I’m in ops

2 minute read

I just got back from Monitorama and was once again reminded how terrible job titles are in the tech field. At each of the social gatherings I would set off to meet new people, and by far the most common introduction was “Hello my name is …, and I’m in ops”. I did meet several Site Reliability Engineers, a few Developers, and a few others, but the vast majority were “in ops”.

Pips and Bounce after-party at Monitorama 2016
Pips and Bounce after-party at Monitorama 2016

As it happens, I too am “in ops”. I choose to introduce myself that way, likely for the same reason as everyone else; because my real job title doesn’t come close to describing what I do, and all the alternatives either don’t apply or don’t make grammatical sense.

Officially my job title is Senior Linux Administrator, but for me that brings to mind a bunch of scruffy neckbeards artisanally hand-crafting config files and shunning daylight. Instead, I spend most of my days automating installs and config changes with Chef and Etch. I am also singularly responsible for our network infrastructure and firewalls (Network Engineer/Administrator). I often need to write software to help test and troubleshoot the systems I’m building, and occasionally even write the software the finished systems will run (Software Developer). I spend a sizable amount of my time setting up, optimizing, and reacting to alerts in our various monitoring systems (Site Reliability Engineer). And when I’m not doing any of those things I’m learning new programming/markup/query languages trying to find the slow spots in our infrastructure so we can save a few milliseconds on each web request (Data Scientist).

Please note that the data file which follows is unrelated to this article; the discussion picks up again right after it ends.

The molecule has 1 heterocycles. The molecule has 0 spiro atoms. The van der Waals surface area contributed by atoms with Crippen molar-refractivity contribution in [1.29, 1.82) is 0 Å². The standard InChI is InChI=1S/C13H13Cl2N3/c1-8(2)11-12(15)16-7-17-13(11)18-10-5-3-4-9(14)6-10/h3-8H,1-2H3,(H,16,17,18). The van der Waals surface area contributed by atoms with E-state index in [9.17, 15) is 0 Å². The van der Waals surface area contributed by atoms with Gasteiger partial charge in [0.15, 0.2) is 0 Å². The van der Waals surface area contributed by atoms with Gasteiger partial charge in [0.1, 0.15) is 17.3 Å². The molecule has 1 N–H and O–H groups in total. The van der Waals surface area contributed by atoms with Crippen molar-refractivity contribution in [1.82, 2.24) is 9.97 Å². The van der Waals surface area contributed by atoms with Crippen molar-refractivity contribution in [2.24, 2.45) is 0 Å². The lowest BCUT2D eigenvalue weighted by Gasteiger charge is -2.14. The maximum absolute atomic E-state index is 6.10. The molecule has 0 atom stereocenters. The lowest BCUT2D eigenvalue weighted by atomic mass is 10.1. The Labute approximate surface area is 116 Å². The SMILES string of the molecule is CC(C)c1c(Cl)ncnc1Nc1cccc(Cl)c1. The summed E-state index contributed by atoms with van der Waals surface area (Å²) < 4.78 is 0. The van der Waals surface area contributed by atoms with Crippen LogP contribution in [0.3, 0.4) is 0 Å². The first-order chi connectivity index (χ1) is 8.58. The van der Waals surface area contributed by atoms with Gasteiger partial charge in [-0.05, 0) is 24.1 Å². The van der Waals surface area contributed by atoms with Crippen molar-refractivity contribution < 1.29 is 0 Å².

A few years ago the term DevOps started getting popular as a way to describe how Developers and Operations can work together using the same tools to be more efficient and build better products. Some people have tried to use it as a job title such as DevOps Engineer, or DevOps Administrator. The problem with these sorts of titles is they just don’t make sense, you might as well call yourself an Agile Engineer, or a Teamwork Administrator.

Operations Engineer isn’t bad, but that’s only one step away from “I’m in ops”, and anyone outside the tech field would likely think it has something to do with trains. I guess for now I’ll just have to keep telling people “I’m in ops”, at least until I find a better title I can steal.



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